Families 'hit by legal aid plans'
Thousands of vulnerable people facing family breakdown could end up without legal representation because of planned changes to legal aid, according to a legal group.
The Family Law Bar Association says proposed changes to legal aid in England and Wales could slow and cause difficulties in divorce hearings.
The government wants to cut £350m a year from the £2.2bn legal aid bill.
Plans would see areas such as family advice cut from this public funding.
The government believes the proposed changes will encourage more people into mediation and out of the courtroom.
Tom (not his real name) was left deeply in debt and cut off from his young children when his marriage broke down.
He could not afford a lawyer, so agreed to sign on for legal aid.
"My divorce and the break-up of my marriage left me very heavily in debt," he said.
"I was told the only option I had was to go bankrupt. If I had any savings they had to go to to pay my debts, so I could not have afforded a solicitor and I would not been able to fight my ex-wife in court and get to see my children again."
Under the proposals, legal aid would no longer be an option for most divorcing couples. They would have to enter mediation, represent themselves in court, or find some other way to fund or resolve their differences.
Only those affected by domestic violence, forced marriage or child abduction would have access to legal aid.
Some 250,000 cases of divorce and family breakdown receive legal aid a year, according to figures from Citizens Advice. If the proposed changes were given the go-ahead by MPs, this would reduce to about 40,000 cases, the charity said.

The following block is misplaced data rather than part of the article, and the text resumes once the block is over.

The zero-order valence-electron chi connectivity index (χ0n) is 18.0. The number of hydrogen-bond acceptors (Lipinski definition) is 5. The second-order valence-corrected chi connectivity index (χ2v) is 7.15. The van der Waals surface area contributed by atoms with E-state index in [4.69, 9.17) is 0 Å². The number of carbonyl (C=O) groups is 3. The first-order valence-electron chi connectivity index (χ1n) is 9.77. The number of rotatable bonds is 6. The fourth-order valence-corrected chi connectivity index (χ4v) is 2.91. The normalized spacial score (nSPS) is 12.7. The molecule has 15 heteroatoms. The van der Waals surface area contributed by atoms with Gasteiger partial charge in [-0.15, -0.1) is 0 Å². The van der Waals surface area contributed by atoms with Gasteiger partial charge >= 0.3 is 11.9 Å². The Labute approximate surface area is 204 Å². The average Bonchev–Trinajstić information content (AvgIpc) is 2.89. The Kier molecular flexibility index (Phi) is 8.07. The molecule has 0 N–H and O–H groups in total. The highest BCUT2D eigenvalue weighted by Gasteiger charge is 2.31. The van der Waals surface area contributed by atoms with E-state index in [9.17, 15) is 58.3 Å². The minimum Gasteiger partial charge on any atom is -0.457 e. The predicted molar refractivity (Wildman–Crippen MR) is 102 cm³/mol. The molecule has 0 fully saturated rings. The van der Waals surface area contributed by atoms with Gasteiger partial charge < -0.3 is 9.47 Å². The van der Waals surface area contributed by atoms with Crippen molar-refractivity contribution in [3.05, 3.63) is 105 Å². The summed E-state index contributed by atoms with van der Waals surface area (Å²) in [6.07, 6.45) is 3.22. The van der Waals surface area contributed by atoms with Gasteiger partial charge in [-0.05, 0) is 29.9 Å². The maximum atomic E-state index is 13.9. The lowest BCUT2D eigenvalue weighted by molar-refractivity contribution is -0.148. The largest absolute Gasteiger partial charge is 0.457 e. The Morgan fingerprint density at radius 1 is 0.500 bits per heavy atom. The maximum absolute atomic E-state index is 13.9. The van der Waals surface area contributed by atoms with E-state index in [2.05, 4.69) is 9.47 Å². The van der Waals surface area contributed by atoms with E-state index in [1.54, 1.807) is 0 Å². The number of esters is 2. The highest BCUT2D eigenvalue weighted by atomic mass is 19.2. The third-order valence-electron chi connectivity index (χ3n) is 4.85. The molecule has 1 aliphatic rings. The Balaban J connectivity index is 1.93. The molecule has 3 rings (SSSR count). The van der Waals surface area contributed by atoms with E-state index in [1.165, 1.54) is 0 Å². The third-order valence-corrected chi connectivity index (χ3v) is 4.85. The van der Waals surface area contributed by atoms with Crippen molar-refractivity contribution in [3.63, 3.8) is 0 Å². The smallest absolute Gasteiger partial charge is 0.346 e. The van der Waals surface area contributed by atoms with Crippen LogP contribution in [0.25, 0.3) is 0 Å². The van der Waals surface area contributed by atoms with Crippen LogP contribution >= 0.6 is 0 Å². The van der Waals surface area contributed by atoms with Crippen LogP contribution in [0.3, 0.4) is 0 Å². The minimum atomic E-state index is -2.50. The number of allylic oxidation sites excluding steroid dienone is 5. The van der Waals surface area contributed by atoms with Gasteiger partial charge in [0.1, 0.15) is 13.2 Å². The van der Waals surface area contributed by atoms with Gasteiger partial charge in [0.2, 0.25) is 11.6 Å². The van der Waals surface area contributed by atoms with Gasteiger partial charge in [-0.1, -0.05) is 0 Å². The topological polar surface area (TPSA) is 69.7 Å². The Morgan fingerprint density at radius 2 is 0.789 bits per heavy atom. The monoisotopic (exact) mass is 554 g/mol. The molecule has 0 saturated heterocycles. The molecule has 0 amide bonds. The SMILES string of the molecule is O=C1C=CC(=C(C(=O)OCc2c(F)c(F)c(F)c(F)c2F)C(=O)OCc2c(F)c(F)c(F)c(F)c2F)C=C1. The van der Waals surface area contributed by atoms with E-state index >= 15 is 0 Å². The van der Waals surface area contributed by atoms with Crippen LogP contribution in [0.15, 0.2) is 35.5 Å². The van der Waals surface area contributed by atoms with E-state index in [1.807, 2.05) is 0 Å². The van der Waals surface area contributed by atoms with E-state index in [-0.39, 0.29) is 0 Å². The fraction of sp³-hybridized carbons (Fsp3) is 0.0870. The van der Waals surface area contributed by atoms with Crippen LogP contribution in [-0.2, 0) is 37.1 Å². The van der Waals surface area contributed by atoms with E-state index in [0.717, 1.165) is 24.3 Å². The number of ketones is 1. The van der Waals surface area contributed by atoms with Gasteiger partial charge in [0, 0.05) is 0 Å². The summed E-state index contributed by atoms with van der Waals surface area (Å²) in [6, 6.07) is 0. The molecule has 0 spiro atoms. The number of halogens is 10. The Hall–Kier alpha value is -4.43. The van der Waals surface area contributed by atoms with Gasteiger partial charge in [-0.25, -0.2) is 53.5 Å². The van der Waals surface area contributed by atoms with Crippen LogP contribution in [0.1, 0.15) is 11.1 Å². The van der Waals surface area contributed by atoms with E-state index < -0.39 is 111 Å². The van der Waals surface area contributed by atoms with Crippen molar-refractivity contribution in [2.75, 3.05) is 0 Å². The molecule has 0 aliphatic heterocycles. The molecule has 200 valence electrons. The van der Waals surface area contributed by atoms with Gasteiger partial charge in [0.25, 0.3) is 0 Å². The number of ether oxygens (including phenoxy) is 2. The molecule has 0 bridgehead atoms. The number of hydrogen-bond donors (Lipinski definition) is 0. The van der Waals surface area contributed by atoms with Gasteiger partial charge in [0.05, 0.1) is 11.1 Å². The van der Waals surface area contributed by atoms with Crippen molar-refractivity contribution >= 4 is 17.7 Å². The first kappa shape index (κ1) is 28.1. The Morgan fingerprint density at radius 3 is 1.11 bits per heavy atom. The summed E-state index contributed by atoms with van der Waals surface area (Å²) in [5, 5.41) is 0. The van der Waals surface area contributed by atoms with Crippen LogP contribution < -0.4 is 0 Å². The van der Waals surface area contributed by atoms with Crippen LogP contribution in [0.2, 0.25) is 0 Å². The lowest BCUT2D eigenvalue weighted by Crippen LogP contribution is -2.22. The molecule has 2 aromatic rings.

Nicholas Cusworth QC, president of the Family Law Bar Association, said he was concerned that without access to specialist advice many more people could end up representing themselves in court.
"I think people who feel the brunt of the new bill are wives whose husbands can afford to pay for representation, but who cannot pay themselves," he said.
"So, in future, they will be acting in person, unrepresented, in front of the court without advice.
"Certainly it will mean the court process will be slowed down. Litigants will come before the court ill-prepared. If you have a large number of women who should be receiving support from their husbands and do not get that support because the court has not be able to assess a fair outcome, they may become a burden on the state."
On Tuesday, Kenneth Clarke, the justice secretary, announced that victims of domestic violence would be given greater access to legal aid to fund civil cases against abusive partners.
However, he added that he would not be making any further concessions.
"We have moved in key areas beyond where we were and we have to insist that is where we will end," he said.
"There comes a point where we will forget what the object of this is. We do want more of these cases not to be conducted by lawyers financed by the taxpayer engaging in adversarial litigation about where children are going to live, what maintenance should be paid by one party or the other, or what share of the matrimonial home is going to be owned by one party or the other."
The market for legal advice is changing fast. People who are worried about paying an hourly rate can soon go to providers which will offer legal advice for a one-off fee.
The legal ombudsman, Adam Sampson, is worried people may end up paying for poor quality services.
"Inevitably if we see smaller role for legal aid funded work there will be pressure in the market for that gulf to be filled," he said.
"We are already seeing the growth of divorce websites and low-cost, high volume products and that will accelerate. That may make law much more affordable but it carries huge risk with it as well."